This is the first in a series of articles sharing my thoughts about the entry of traditional finance into cryptocurrency markets. See the full series on this page.
If you listen to people in the cryptosphere, you’ll hear a lot of chatter about “institutional investors,” financial professionals who manage large investment funds. Many people believe these investors will soon flood cryptocurrency markets with a tidal wave of money, bringing unimaginable wealth to all and saving cryptocurrency from its impending death. Wall Street will bring its wares to Cryptocurrency Drive and soon we will see MOON, FOMO, and LAMBO. Bitcoin will reach $1 million and John McAfee won’t have to eat his penis. Salvation!
They say this money will start pouring in later this year, when Fidelity begins to offer cryptocurrency products and Intercontinental Exchange opens Bakkt, a marketplace where huge institutional funds can move massive amounts of money from traditional markets into cryptocurrency. NASDAQ should also have its first cryptocurrency products later this year. Börse Stuttgart launched its Bison trading app and announced plans to build a full-fledged cryptocurrency exchange. The Stock Exchange of Thailand will open its own digital asset marketplace. All this on top of the smaller exchanges like Binance, Coinbase, and Gemini expanding their platforms to capture large investors and professional money managers.
As Morgan Stanley reported in its summary of the investment industry’s view of cryptocurrency, many institutional investors consider cryptocurrency a new asset class they can make money with. They understand the value of having a little cryptocurrency and they’re encouraged by several studies showing average people generally interested in buying cryptocurrency but unsure of how to buy and scared of scammers. They know financial professionals report their only concerns about cryptocurrency are regulatory and legal, not financial.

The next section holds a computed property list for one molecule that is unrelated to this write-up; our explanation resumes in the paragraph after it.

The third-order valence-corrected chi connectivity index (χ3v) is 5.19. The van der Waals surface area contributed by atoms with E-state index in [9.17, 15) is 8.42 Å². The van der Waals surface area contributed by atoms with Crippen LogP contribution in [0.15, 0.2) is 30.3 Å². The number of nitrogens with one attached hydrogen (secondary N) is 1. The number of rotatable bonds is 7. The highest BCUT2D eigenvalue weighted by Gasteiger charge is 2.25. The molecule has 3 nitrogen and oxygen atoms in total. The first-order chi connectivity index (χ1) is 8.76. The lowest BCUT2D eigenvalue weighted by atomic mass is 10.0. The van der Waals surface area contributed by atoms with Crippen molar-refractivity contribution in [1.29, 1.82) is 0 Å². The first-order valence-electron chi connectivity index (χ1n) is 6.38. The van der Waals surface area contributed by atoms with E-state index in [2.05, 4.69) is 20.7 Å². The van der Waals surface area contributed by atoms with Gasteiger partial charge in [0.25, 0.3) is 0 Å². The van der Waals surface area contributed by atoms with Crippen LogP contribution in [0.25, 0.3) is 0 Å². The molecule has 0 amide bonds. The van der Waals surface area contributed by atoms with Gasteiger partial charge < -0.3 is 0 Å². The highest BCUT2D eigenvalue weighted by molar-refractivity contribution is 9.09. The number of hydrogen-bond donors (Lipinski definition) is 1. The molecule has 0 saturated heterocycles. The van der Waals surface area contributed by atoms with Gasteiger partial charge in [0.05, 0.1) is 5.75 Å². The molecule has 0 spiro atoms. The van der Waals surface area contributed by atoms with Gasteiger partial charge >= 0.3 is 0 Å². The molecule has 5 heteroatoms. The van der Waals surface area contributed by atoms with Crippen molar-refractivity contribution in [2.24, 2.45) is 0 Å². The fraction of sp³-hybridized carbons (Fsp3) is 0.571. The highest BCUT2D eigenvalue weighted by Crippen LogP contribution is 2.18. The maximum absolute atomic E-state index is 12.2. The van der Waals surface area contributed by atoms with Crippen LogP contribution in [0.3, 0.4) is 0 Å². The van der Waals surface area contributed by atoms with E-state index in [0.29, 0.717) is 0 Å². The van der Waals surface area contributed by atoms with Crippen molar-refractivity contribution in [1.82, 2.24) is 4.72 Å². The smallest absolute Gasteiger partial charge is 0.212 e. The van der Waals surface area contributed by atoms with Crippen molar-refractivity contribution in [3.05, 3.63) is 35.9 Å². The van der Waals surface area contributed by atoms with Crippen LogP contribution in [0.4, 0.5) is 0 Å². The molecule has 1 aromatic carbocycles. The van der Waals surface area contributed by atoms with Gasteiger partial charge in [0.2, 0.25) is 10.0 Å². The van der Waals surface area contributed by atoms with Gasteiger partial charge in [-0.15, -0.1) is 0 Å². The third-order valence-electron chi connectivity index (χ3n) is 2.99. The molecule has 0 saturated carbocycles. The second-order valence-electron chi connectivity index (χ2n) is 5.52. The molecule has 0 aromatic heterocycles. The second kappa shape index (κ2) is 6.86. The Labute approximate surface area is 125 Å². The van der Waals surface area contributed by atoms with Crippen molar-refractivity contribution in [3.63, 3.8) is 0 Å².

The interest is there. The only barrier is access and the perception of risk.
Wall Street is more than happy to knock down those barriers by providing safe, easy, regulated ways for large investors to buy cryptocurrency. In fact, Fidelity has already started educating its clients about cryptocurrency. Hence the theory: once these traditional financial companies open their cryptocurrency platforms, lots of money will enter the cryptocurrency market. Up to $22 trillion in US-registered investment funds alone, much more abroad and unregistered.
Mark, that’s great news! What’s the problem? We’ll all make money!
Maybe, but I’m not sure it’s going to work like you think it will.
Before I tell you why, let’s step back and make sure we’re all talking about the same thing here. “Institutional investors” is a catch-all term for many different types of capital pools—endowments, commercial banks, mutual funds, hedge funds, pensions, trusts, family offices, etc. Different types of funds with different rules, strategies, risks, liabilities, and structures. Some will never want to buy cryptocurrency, others will never be allowed to buy cryptocurrency, and some have already bought cryptocurrency. Of the few who use these new investment platforms, most will either play the markets or store their cryptocurrency with the exchanges.
Yes, new money will go into the market, but it will also go out of the market. These funds are run by professionals with an obligation to deliver the best returns for their clients. Those guys aren’t going to make decisions based on a Twitter shill and HODL when the markets go down. They won’t sit on a 500% gain because Reddit says the price is going higher. They will study the projects they invest in, follow the markets, identify entrance points, and plan exit strategies. They’ll hedge their bets with derivatives. They’ll sell their bad projects before you hear the bad news and buy the good projects before you can FOMO. They’ll find ways to wring profits from the markets, possibly at your expense.